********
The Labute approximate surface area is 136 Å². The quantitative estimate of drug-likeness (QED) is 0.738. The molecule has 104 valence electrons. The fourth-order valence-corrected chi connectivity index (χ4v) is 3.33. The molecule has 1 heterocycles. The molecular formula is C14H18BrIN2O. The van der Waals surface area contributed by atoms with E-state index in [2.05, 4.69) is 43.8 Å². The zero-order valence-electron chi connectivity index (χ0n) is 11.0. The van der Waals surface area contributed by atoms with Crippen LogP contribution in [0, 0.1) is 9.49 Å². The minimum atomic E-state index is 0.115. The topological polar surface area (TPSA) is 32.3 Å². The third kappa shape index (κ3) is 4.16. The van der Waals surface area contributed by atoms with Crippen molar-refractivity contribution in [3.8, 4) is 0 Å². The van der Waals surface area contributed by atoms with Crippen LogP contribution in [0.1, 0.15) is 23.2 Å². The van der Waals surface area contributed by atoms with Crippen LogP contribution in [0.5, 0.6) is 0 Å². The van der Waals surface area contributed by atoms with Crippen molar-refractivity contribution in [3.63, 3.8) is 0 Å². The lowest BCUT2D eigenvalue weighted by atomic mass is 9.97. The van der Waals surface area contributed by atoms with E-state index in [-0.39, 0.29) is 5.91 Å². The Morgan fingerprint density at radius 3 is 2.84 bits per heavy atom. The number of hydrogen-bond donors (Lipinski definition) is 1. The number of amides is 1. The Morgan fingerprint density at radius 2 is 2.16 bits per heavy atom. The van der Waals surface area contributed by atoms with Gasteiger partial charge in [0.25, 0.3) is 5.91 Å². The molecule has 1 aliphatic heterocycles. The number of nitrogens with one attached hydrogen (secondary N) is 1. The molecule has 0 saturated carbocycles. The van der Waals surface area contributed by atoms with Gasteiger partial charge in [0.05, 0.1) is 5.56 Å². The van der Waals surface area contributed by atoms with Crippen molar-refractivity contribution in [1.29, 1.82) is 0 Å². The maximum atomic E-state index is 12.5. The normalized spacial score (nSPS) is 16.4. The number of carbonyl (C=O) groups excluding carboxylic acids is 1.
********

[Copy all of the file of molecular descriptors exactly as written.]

The Labute approximate surface area is 136 Å². The quantitative estimate of drug-likeness (QED) is 0.738. The molecule has 104 valence electrons. The fourth-order valence-corrected chi connectivity index (χ4v) is 3.33. The molecule has 1 heterocycles. The molecular formula is C14H18BrIN2O. The van der Waals surface area contributed by atoms with E-state index in [2.05, 4.69) is 43.8 Å². The zero-order valence-electron chi connectivity index (χ0n) is 11.0. The van der Waals surface area contributed by atoms with Crippen LogP contribution in [0, 0.1) is 9.49 Å². The minimum atomic E-state index is 0.115. The topological polar surface area (TPSA) is 32.3 Å². The third kappa shape index (κ3) is 4.16. The van der Waals surface area contributed by atoms with Crippen molar-refractivity contribution in [3.8, 4) is 0 Å². The van der Waals surface area contributed by atoms with Crippen LogP contribution in [0.1, 0.15) is 23.2 Å². The van der Waals surface area contributed by atoms with Crippen LogP contribution in [0.5, 0.6) is 0 Å². The van der Waals surface area contributed by atoms with Crippen molar-refractivity contribution in [3.63, 3.8) is 0 Å². The lowest BCUT2D eigenvalue weighted by atomic mass is 9.97. The van der Waals surface area contributed by atoms with E-state index in [-0.39, 0.29) is 5.91 Å². The Morgan fingerprint density at radius 3 is 2.84 bits per heavy atom. The number of hydrogen-bond donors (Lipinski definition) is 1. The number of amides is 1. The Morgan fingerprint density at radius 2 is 2.16 bits per heavy atom. The van der Waals surface area contributed by atoms with Gasteiger partial charge in [0.25, 0.3) is 5.91 Å². The molecule has 1 aliphatic heterocycles. The number of nitrogens with one attached hydrogen (secondary N) is 1. The molecule has 0 saturated carbocycles. The van der Waals surface area contributed by atoms with Gasteiger partial charge in [0.05, 0.1) is 5.56 Å². The van der Waals surface area contributed by atoms with Crippen molar-refractivity contribution in [1.29, 1.82) is 0 Å². The maximum atomic E-state index is 12.5. The normalized spacial score (nSPS) is 16.4. The number of carbonyl (C=O) groups excluding carboxylic acids is 1.